Hospital Bag Checklist for the Minimalist Mom
Even minimalists like to be well prepared. Packing for the hospital is one of the many preparations you have to tackle before baby arrives. If keeping things simple and practical resonates with you, take comfort in the fact that you can pack light! Outfit your hospital bag with just the essentials and know that you'll be well taken care of. Refer to this hospital bag checklist to help you pack for your journey into life as a minimalist mom.
Why Pack Like A Minimalist
You start feeling those first contractions and know that you are definitely in labor. Grab your partner, your hospital bag, and head to the hospital! If you've packed the basic necessities, you shouldn't have anything else to worry about except breathing and laboring.
In those moments of labor, nothing else in the world matters. You don't need anything outside of yourself and instead you turn inward. Pack a few basic comforts for yourself and baby ahead of time and don't fret over anything else. Babies don't need much beyond their mama in those first couple days of life! As long as everyone is clean, dry, clothed and fed you have met your needs.
Depending on where you give birth, they may provide many basic essentials for you. It is a good idea to ask ahead of time so you can be even more prepared. You might need to bring your own water bottle or they may provide you with one, for example. The less you have to bring, the better.
Perfection is achieved, not when there is nothing more to add, but when there is nothing left to take away.— Antoine de Saint-Exupery, 1900
What To Pack In Your Hospital Bag
Take this list and use it as a reference point, then tailor it to your own personal preferences for your basic needs. It includes the bare essentials with a couple of comfort items (like lip balm). I did not include personalized items like contact lenses/glasses or certain baby formula you know you would want to use if you won't be breastfeeding. As you pack, just keep in mind that you will probably not even have much time to dig into your hospital bag. You'll be either laboring...or laying in bed with a baby in your arms!
For Labor & Recovery
- Birth Plan, Insurance Information
- Slippers, socks, and robe
- Hair Ties/Headband
- Lip Balm (hospitals are dry)
- Water Bottle (for after labor, especially!)
- Nursing Bra
- Nursing Pads
- Nipple Cream
- Nursing Tank
- 1-2 Pairs of comfortable bottoms (leggings, etc.)
- Basic toiletries (soap, shampoo/conditioner, toothbrush, toothpaste)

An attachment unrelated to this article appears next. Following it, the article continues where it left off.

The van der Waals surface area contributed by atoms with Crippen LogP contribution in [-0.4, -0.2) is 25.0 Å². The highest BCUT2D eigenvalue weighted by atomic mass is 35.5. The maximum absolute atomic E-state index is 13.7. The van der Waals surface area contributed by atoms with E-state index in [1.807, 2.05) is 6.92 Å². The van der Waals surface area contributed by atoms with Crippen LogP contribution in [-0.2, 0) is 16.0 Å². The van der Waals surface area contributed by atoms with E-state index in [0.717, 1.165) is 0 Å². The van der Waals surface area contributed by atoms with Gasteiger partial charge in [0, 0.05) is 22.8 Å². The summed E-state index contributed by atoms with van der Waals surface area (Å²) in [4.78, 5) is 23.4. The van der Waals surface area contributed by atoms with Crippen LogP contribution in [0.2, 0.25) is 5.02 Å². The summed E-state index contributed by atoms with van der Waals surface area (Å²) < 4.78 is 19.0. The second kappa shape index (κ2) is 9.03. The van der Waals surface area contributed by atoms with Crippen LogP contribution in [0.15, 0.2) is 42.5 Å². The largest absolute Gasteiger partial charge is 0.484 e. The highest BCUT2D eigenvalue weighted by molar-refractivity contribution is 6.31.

- Chargers for your phone/camera
- One comfortable going home outfit
- Some snacks to keep nearby if you get hungry between hospital meals
- Going home outfit
- Accessories appropriate for the season (hat, blanket)
The hospital may provide, or you can bring your own:
- Swaddle blanket
- Sleep gown for baby
- Soap for baby
- Diapers and wipes
Keep It Minimal, But Pack This!
These Lifefactory glass water bottles are the best! Cold water tastes so fresh and clean out of a glass bottle and the silicone covering provides great grip. Keep one full at all times during your labor and recovery!
What To Leave At Home
Many people would argue that bringing along their comfort luxury items is harmless and they see no reason to leave them at home. But for the minimalist way of life, the long lists of recommended items is overwhelming and unnecessary. I suggest leaving the following items at home to keep your bag light and your short stay at the hospital simple:
- bath towel
- pillow and blanket
- breast pump (it can wait until you get home)
- maxi-pads (the hospital will give you plenty)
- lollipops (believe it or not, these are on many packing lists!)
- lotion (your skin will be fine for a couple of days without it)
- paper, pens, thank-you cards, address book (relax, you'll be home soon enough!)
- pre-pregnancy clothing items (don't even try)
- books/magazines (bored? rest!)
Remember, you're only going to be at the hospital for a quick couple of days. Once your baby is born, you enter into the cycle of feeding, holding, diapering and sleeping. Your world will shrink down into the space between yourself and your baby - and nothing more will matter, anyway.